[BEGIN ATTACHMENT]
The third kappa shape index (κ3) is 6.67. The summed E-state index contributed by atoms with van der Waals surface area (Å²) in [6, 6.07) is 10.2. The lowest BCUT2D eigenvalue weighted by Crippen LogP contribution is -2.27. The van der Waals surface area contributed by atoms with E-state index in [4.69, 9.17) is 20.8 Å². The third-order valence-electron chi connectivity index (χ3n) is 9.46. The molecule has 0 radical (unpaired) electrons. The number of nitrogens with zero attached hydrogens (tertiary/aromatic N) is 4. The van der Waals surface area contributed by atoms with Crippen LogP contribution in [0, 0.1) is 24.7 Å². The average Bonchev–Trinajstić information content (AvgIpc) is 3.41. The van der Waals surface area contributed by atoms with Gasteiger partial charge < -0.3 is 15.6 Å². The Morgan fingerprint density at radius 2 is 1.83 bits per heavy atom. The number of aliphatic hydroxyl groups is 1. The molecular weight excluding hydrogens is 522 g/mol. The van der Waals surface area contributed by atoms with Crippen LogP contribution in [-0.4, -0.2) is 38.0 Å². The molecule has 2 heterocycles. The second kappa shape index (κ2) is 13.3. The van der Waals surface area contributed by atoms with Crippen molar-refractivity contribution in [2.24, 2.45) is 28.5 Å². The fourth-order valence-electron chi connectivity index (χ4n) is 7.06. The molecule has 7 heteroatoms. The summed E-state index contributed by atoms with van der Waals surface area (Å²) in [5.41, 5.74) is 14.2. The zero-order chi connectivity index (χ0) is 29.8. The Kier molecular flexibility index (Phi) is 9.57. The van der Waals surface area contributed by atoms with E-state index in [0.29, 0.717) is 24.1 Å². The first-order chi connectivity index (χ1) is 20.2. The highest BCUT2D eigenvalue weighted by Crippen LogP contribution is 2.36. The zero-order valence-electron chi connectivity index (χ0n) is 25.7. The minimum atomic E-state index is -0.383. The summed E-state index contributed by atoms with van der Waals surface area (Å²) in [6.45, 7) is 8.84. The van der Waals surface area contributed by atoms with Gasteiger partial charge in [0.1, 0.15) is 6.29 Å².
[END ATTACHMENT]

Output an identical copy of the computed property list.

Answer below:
The third kappa shape index (κ3) is 6.67. The summed E-state index contributed by atoms with van der Waals surface area (Å²) in [6, 6.07) is 10.2. The lowest BCUT2D eigenvalue weighted by Crippen LogP contribution is -2.27. The van der Waals surface area contributed by atoms with E-state index in [4.69, 9.17) is 20.8 Å². The third-order valence-electron chi connectivity index (χ3n) is 9.46. The molecule has 0 radical (unpaired) electrons. The number of nitrogens with zero attached hydrogens (tertiary/aromatic N) is 4. The van der Waals surface area contributed by atoms with Crippen LogP contribution in [0, 0.1) is 24.7 Å². The average Bonchev–Trinajstić information content (AvgIpc) is 3.41. The van der Waals surface area contributed by atoms with Gasteiger partial charge < -0.3 is 15.6 Å². The Morgan fingerprint density at radius 2 is 1.83 bits per heavy atom. The number of aliphatic hydroxyl groups is 1. The molecular weight excluding hydrogens is 522 g/mol. The van der Waals surface area contributed by atoms with Crippen LogP contribution in [-0.4, -0.2) is 38.0 Å². The molecule has 2 heterocycles. The second kappa shape index (κ2) is 13.3. The van der Waals surface area contributed by atoms with Crippen molar-refractivity contribution in [2.24, 2.45) is 28.5 Å². The fourth-order valence-electron chi connectivity index (χ4n) is 7.06. The molecule has 7 heteroatoms. The summed E-state index contributed by atoms with van der Waals surface area (Å²) in [5.41, 5.74) is 14.2. The zero-order chi connectivity index (χ0) is 29.8. The Kier molecular flexibility index (Phi) is 9.57. The van der Waals surface area contributed by atoms with E-state index in [0.29, 0.717) is 24.1 Å². The first-order chi connectivity index (χ1) is 20.2. The highest BCUT2D eigenvalue weighted by Crippen LogP contribution is 2.36. The zero-order valence-electron chi connectivity index (χ0n) is 25.7. The minimum atomic E-state index is -0.383. The summed E-state index contributed by atoms with van der Waals surface area (Å²) in [6.45, 7) is 8.84. The van der Waals surface area contributed by atoms with Gasteiger partial charge in [0.1, 0.15) is 6.29 Å².